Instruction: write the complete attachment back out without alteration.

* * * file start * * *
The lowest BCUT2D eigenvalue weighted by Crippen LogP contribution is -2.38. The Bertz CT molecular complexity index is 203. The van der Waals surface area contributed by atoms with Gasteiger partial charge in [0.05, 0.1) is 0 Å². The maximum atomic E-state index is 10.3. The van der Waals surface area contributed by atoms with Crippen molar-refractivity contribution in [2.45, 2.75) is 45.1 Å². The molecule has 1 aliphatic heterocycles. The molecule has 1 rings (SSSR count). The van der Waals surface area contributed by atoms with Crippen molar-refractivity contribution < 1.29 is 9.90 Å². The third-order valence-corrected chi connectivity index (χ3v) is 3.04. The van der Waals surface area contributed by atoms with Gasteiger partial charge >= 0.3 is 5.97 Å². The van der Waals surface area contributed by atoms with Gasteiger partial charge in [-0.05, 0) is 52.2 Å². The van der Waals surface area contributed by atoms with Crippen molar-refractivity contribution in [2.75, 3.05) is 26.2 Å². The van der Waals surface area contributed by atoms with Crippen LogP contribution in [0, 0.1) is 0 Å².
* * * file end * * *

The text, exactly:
The lowest BCUT2D eigenvalue weighted by Crippen LogP contribution is -2.38. The Bertz CT molecular complexity index is 203. The van der Waals surface area contributed by atoms with Gasteiger partial charge in [0.05, 0.1) is 0 Å². The maximum atomic E-state index is 10.3. The van der Waals surface area contributed by atoms with Crippen molar-refractivity contribution in [2.45, 2.75) is 45.1 Å². The molecule has 1 aliphatic heterocycles. The molecule has 1 rings (SSSR count). The van der Waals surface area contributed by atoms with Crippen molar-refractivity contribution < 1.29 is 9.90 Å². The third-order valence-corrected chi connectivity index (χ3v) is 3.04. The van der Waals surface area contributed by atoms with Gasteiger partial charge >= 0.3 is 5.97 Å². The van der Waals surface area contributed by atoms with Gasteiger partial charge in [-0.05, 0) is 52.2 Å². The van der Waals surface area contributed by atoms with Crippen molar-refractivity contribution in [2.75, 3.05) is 26.2 Å². The van der Waals surface area contributed by atoms with Crippen LogP contribution in [0, 0.1) is 0 Å².